It’s the first meeting between President Obama and Russian President Vladimir Putin since Obama canceled plans for a bilateral meeting at the G-20 summit in St. Petersburg, Russia.
Putin has been defiant in several areas of foreign policy, including giving temporary refuge to intelligence leaker Edward Snowden and blocking United Nations action against the Assad regime in Syria. And while the main topic on the agenda for this weekend’s meeting is economic growth and fighting tax evasion by major corporations, that’s not going to stop anyone from wondering about the role the more contentious issues might play in the annual summit.
So, of course, we are going to overanalyze this first interaction of the two leaders.
Obama heads over to Putin after getting out of the special, presidential car, aptly named “The Beast.” The other leaders strolled up in regular Mercedes, according to reports. This shows a sense of poise, confidence, and strength — strong attributes you want to show a potential rival. Putin is an old pro at this. He’s tested his language skills with 30 other leaders thus far. The two men extend hands for what’s likely to be a firm shake. Neither man wants to seem hesitant, nor break eye contact. For now, the men are equals. The real test comes next.
The two leaders are now sharing some small talk. We do know that Putin knows a limited amount of English. Obama could be commenting on the seemingly lovely weather in the Russian city. “I thought the Russian winter might have started already,” Obama could have commented. The Russian premier looks polite, but not over enthusiastic about the comment. After all, he does have his own domestic appearance to hold up.
Next, the Russian president tries to return fire with his own snide comment. Maybe he’ll tell a joke. “Why did the chicken cross the road? To avoid extradition to the United States.” Obama gives it a hearty laugh, but will likely scoff at the memory of this moment. “I didn’t know Russians had a sense of humor,” Obama might have retorted.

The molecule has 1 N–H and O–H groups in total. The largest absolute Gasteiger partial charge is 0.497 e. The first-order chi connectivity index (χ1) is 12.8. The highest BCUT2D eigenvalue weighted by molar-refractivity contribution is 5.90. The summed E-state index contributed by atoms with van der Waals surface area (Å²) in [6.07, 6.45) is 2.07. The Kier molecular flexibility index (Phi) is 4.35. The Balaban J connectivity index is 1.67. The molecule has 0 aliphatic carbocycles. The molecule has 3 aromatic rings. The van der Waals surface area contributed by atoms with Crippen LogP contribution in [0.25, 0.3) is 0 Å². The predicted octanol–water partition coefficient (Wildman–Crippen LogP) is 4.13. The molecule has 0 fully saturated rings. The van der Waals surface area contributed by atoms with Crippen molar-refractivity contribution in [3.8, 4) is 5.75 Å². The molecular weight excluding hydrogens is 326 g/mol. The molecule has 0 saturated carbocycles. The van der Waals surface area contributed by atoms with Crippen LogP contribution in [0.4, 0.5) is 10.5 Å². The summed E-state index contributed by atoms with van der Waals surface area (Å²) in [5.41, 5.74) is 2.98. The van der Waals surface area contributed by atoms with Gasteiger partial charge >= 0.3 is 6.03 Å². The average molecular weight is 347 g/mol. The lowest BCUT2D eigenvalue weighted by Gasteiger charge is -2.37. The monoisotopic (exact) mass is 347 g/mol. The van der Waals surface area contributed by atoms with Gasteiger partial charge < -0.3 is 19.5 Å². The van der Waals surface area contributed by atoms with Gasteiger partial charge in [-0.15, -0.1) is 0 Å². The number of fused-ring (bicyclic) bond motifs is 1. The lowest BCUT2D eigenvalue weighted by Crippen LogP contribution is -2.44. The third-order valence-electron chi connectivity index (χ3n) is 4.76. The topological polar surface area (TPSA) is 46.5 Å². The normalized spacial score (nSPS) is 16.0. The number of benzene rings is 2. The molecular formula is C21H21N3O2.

Well that was awkward — an interaction that lasted only 15 seconds. Putin maintains his position for the next arrival of a world leader. All he knows is that this is probably not the last interaction between the two leaders this week. They might bump into each other at the restroom, or the two men might share some vodka later that night and have a major breakthrough on foreign relations. For now, however, it’s back to the same old, same old. As Obama walks away, Putin thinks to himself, “Reset, my ass,” and waits for the next leader to arrive.
All photos by the Associated Press
What We're Following See More »
As part of a twitter rant on Thursday morning, President Trump singled out Republican Sens. Jeff Flake and Lindsey Graham for criticism. He said Flake is "WEAK on borders, crime and a non-factor in Senate. He's toxic!" Trump also named Flake's primary challenger, Kelli Ward. He said Graham's contention that Trump suggested a moral equivalence between the neo-Nazis in Charlottesville and the counter-protesters is a "disgusting lie."
"Members of the Congressional Black Caucus are reviving calls to remove Confederate statues from the Capitol following the violence at a white nationalist rally in Virginia." Rep. Cedric Richmond, the group's chair, told ABC News that "we will never solve America's race problem if we continue to honor traitors who fought against the United States." And Mississippi Rep. Bennie Thompson said, “Confederate memorabilia have no place in this country and especially not in the United States Capitol." But a CBC spokesperson said no formal legislative effort is afoot.